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Gazette Publisher, A Fierce Watchdog Journalist, Dies Suddenly Saturday

A shock of sadness and surprise spilled into the community as news of the death of The Gazette-Virginian owner and publisher Keith A. Shelton quickly spread.

Surrounded by family and friends, the 74-year-old Shelton died suddenly Saturday night.

During his more than a half-century at The Gazette helm, Shelton’s tutelage, experience and expertise were invaluable to a generation of Halifax County journalists.

That legacy came to an unexpected end Saturday night.

Known as a newsman to reckon with and a government watchdog, Shelton made a name for himself following in his father Lynn Shelton’s footsteps, always holding government officials’ toes to the fire to protect the public’s interest.

As a publisher, he pushed the industry’s envelope always maintaining that the most important role of a newspaper was to get the news produced by government and make it understandable for the readers.

“It has to be between governmental operations and the public. If the newspaper can’t get the news produced by government and make it understandable for the readers, then we’re not doing our job.

“We are the watchdog on government for our community. If the newspaper business doesn’t do it, it won’t get done,” the veteran newspaper owner has been quoted as saying.

Quick with the pen, Shelton often pricked the conscience of leaders in his thought-provoking column “Talk of the Town,” that when necessary, could “peel the paint off a barn.”

In more recent years the ravages of Parkinson’s Disease had taken its toll on his vigor, but Shelton was a fighter — a stubborn one — who fought the disease as fiercely as he did perceived public injustice.

Shelton, a 1954 graduate of Halifax County High School, followed in his father’s footsteps as editor-in-chief of the Furman University newspaper.

Also like his father, he worked briefly on The Greenville News while in college.

Following his graduation from Furman in 1958, he came into The Halifax Gazette family and later succeeded his father as editor and publisher.

The newspaper’s second-generation Shelton left Duke’s political science graduate school in 1958 to join his father and buy The Gazette-Virginian from partners.

He was an innovator from his first day.

By the 1970s, The Gazette-Virginian had increased production to three editions, Monday, Wednesday and Friday, and moved into its modern 11,250 square foot newspaper publishing plant where the paper is printed today.

Shelton learned early in his newspaper career the job is not always pleasant.

The publisher is no stranger to a friend’s call asking him not to print information.

However, he was quick to say his father set that standard for young reporters long ago.

“If you intentionally leave a name out of a court report, you’re fired the next day,” Shelton would warn newly hired reporters.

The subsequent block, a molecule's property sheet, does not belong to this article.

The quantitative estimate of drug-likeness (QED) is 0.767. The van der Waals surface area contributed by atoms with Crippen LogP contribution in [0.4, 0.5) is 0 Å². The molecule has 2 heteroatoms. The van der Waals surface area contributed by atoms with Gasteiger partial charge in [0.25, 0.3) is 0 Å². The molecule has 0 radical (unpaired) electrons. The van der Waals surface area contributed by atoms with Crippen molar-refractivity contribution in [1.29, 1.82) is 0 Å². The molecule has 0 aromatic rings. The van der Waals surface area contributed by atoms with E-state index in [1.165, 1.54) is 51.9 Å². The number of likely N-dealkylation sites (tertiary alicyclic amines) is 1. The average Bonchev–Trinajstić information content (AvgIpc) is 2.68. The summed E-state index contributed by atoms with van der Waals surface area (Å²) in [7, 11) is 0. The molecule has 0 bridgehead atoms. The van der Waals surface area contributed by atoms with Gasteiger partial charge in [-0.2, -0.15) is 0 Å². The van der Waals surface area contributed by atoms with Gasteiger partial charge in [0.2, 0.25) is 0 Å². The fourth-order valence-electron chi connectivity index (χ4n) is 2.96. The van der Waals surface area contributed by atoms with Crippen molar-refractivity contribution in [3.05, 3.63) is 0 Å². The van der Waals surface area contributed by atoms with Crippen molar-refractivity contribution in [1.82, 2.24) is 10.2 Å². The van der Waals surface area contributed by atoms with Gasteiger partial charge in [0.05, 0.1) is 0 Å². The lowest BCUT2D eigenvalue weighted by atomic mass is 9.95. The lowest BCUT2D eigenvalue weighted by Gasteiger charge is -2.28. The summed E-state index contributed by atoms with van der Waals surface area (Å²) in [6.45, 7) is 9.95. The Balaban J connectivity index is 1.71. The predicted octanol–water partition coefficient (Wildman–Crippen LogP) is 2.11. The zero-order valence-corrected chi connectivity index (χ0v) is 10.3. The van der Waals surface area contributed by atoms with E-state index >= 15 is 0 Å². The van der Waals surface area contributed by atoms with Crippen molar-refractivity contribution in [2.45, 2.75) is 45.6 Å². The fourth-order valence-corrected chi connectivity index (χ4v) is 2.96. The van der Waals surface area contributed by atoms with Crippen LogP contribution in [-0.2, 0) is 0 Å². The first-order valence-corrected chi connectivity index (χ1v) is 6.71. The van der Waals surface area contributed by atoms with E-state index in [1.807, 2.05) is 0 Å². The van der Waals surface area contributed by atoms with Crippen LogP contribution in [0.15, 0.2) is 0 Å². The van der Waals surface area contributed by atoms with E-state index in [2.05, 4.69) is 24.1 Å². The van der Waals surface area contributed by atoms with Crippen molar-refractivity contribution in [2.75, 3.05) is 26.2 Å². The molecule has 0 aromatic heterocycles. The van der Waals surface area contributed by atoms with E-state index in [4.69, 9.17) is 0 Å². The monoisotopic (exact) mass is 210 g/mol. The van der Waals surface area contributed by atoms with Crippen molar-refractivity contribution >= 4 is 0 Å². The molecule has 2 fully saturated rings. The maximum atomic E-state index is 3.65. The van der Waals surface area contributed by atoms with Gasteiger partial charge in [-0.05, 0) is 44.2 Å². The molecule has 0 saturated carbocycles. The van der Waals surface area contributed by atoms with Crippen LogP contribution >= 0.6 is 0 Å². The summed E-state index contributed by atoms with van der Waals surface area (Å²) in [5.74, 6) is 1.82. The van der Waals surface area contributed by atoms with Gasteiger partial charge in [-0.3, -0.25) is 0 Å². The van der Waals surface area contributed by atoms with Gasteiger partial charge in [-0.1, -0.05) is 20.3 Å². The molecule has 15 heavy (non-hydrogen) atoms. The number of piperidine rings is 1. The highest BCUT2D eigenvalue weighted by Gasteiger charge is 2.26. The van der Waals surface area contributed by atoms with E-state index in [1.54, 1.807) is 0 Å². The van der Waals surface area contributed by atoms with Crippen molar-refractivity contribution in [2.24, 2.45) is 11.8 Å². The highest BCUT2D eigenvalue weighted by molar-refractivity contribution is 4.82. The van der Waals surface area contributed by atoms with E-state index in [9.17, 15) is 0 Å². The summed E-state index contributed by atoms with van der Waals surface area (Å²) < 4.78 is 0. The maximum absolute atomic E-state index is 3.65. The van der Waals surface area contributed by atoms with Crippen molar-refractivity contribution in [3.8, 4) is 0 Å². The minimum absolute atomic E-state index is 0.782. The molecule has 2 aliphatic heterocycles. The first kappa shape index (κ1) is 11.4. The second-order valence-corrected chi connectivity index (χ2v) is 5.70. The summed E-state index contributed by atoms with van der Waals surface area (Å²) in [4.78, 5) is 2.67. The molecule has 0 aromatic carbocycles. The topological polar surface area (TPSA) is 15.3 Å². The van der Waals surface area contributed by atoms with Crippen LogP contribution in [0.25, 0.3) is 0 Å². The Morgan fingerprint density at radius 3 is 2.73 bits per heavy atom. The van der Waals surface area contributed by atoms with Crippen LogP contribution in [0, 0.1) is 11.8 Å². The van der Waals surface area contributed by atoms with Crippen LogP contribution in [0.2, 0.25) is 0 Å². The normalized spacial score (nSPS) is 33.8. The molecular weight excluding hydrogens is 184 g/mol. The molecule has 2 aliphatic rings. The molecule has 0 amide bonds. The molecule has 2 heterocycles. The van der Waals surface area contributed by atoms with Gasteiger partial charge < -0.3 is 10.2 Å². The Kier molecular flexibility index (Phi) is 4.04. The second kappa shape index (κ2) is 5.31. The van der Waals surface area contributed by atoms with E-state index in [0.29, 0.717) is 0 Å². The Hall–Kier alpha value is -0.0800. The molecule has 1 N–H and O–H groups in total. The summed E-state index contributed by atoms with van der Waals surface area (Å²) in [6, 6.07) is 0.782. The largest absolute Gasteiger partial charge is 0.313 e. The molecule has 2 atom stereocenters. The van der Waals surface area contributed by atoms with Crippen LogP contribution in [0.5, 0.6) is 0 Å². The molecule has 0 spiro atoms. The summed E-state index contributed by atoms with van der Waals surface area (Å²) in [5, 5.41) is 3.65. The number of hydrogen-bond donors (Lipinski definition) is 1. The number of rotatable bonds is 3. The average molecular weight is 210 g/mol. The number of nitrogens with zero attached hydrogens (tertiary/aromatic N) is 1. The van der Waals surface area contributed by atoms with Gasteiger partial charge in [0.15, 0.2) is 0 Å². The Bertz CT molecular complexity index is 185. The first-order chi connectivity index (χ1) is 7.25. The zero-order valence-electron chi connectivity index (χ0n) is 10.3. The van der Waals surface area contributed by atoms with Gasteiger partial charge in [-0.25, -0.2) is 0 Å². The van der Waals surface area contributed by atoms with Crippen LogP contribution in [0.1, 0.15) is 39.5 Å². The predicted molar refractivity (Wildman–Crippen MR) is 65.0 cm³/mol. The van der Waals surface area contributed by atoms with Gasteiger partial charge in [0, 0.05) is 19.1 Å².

That, dear reader, is a first hand report.

“Yes, there’s no doubt that it is a demanding part when you have a good friend and you have to put his name in the paper for some violation, and he’s asked you not to,” the publisher said on occasion.

“But you have to do it or you lose your credibility right then. They usually understand after a while why you had to do it,” the seasoned newspaperman added.

Shelton served as mentor to young journalists who interned at the newspaper.

Upon learning of Shelton’s death Sunday, those who knew him best in the community described him as “an outstanding journalist and good newspaper publisher.”

“When he took over The Gazette-Virginian, it was not a very sound business operation,” said Judge Frank Slayton. “He made it a huge success.”

“He was one of the closest friends I ever had,” Slayton said, explaining he was associated with the newspaper and worked at The Gazette during his high school and college years when it was located on Short Street. The pair also served in the National Guard together.

“He and I were very close friends from high school until he died,” he added.

As many of Shelton’s friends and acquaintances would attest, Slayton said they didn’t always agree.

“But we always had a great deal of respect for each other. Despite our differences, we were always real close,” he said. “We had a very close relationship, and I really am going to miss him.”

Maj. Gen. (Ret.) and South Boston Mayor Carroll Thackston also fondly remembered Shelton on Sunday morning after hearing of his passing.

“Our relationship goes back over 45 years when we were lieutenants together in 1963 in National Guard Company, and we’ve been friends ever since.”

Thackston recalled many friendly wagers on basketball and football games between Shelton’s beloved Furman and Thackston’s VMI.

“Keith always was very supportive of me as I rose in ranks of the Virginia National Guard, and he was especially so when I served as adjutant general,” he added.

Thackston remembered Shelton for his generous spirit.